"It's not sitting well with me,"said Wyoming Secretary of State Ed Murray, R. He told the Casper Star-Tribune that he will not turn over any voter data: "Elections are the responsibility of states under the Constitution. I'm wondering if this request could lead to some federal overreach. . . . I have not experienced any secretary of state who has expressed any concerns or worry about fraud or some type of nefarious activity occurring that jeopardizes their respective election process."
Arizona Secretary of State Michele Reagan, R, called the commission a "hastily organized experiment." "I share the concerns of many Arizonans that the Commission's request could implicate serious privacy concerns," she wrote in an open letter. "Centralizing sensitive voter registration information from every U.S. state is a potential target for nefarious actors who may be intent on further undermining our electoral process. . . . Without any explanation for how Arizona's voter information would be safeguarded or what security protocols the Commission has put in place, I cannot in good conscience release Arizonans' sensitive voter data for this hastily organized experiment."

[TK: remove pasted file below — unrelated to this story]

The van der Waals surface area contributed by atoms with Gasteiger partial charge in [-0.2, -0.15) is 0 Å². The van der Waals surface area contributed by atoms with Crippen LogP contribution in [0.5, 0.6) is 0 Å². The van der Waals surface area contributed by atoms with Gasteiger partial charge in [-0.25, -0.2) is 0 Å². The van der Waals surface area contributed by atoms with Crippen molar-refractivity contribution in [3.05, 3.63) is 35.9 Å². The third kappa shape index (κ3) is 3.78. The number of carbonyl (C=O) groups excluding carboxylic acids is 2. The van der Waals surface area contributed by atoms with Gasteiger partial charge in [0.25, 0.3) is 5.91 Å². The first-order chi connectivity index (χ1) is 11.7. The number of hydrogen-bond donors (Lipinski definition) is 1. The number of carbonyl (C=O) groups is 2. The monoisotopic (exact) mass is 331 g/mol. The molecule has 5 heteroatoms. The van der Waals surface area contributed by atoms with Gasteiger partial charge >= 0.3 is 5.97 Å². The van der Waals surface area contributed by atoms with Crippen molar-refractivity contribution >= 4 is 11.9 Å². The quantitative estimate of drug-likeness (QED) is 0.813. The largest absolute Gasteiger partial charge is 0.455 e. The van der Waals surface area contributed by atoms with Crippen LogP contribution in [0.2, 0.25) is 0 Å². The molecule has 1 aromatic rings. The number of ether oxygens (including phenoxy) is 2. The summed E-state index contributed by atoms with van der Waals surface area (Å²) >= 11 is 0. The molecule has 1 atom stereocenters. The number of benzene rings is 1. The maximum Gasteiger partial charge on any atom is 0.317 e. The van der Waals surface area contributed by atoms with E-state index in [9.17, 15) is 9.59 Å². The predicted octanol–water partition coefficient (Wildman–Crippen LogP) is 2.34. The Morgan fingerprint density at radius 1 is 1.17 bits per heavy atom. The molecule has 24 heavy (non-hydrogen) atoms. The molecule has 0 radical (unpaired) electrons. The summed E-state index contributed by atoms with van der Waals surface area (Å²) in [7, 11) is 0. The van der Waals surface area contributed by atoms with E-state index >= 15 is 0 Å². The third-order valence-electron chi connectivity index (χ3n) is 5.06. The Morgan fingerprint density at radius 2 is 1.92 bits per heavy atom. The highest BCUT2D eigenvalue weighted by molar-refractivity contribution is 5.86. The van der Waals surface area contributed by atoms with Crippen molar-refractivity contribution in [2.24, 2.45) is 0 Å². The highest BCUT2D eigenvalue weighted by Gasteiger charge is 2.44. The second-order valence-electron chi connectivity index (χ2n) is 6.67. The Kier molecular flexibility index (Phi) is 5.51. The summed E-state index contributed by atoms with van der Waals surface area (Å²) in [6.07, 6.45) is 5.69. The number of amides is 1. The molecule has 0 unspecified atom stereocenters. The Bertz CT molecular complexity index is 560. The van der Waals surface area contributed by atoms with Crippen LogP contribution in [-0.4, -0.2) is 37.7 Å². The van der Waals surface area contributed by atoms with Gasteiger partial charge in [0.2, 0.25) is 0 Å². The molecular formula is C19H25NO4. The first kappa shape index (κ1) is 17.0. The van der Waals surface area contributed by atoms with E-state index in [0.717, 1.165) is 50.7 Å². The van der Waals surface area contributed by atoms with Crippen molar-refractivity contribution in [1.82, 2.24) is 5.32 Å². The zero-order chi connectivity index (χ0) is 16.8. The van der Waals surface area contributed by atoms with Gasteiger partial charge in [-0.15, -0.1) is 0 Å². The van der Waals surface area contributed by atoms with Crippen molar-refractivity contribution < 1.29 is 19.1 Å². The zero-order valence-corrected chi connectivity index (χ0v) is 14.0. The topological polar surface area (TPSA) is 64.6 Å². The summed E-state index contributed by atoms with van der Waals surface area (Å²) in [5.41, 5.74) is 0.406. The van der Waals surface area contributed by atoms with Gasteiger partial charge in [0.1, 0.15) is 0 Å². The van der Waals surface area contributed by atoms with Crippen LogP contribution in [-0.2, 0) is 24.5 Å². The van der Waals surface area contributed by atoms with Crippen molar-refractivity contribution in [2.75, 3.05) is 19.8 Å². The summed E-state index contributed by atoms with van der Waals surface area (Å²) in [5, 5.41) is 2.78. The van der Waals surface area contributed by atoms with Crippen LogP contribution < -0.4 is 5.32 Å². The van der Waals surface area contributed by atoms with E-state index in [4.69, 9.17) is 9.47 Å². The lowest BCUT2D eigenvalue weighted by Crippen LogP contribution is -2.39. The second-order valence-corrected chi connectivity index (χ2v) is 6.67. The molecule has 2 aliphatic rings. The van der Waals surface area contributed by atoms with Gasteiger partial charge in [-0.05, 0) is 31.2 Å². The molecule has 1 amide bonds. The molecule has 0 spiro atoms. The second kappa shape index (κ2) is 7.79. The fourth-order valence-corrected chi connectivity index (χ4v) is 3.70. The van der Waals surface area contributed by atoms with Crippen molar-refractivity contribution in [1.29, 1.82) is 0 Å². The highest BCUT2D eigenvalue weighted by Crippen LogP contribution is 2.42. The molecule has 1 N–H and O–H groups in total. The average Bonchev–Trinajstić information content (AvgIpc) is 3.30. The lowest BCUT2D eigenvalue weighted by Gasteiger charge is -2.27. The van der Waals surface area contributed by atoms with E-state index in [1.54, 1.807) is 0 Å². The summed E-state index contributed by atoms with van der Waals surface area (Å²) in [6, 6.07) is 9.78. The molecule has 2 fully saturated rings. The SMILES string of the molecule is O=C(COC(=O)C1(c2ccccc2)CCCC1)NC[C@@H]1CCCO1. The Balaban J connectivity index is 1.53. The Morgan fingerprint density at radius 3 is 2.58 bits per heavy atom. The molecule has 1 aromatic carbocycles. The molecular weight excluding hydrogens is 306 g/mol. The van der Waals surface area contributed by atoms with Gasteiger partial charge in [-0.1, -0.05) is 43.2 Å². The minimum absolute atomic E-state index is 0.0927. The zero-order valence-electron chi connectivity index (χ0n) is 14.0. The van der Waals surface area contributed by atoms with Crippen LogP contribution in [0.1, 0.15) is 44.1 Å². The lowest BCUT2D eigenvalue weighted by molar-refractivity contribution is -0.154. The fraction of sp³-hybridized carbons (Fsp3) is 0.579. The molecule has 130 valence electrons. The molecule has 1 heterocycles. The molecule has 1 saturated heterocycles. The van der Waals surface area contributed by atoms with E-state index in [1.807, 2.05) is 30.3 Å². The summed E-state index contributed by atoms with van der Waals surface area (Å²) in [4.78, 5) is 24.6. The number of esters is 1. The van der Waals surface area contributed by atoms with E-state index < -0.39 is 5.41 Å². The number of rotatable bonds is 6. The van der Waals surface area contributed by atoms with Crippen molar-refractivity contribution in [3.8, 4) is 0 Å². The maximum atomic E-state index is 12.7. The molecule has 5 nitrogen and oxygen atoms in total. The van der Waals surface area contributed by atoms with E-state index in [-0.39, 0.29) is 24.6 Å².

The bluntest statement of all came from Mississippi Secretary of State Delbert Hosemann, R. Setting the tone for his counterparts, he announced before the commission's letter even arrived at his office that he wouldn't comply. "They can go jump in the Gulf of Mexico," he said of Trump's panel. "Mississippi residents should celebrate Independence Day and our State's right to protect the privacy of our citizens by conducting our own electoral processes."
Other Republicans have also declined to share information but without such rhetorical flourishes, from Tennessee to South Dakota and Arkansas.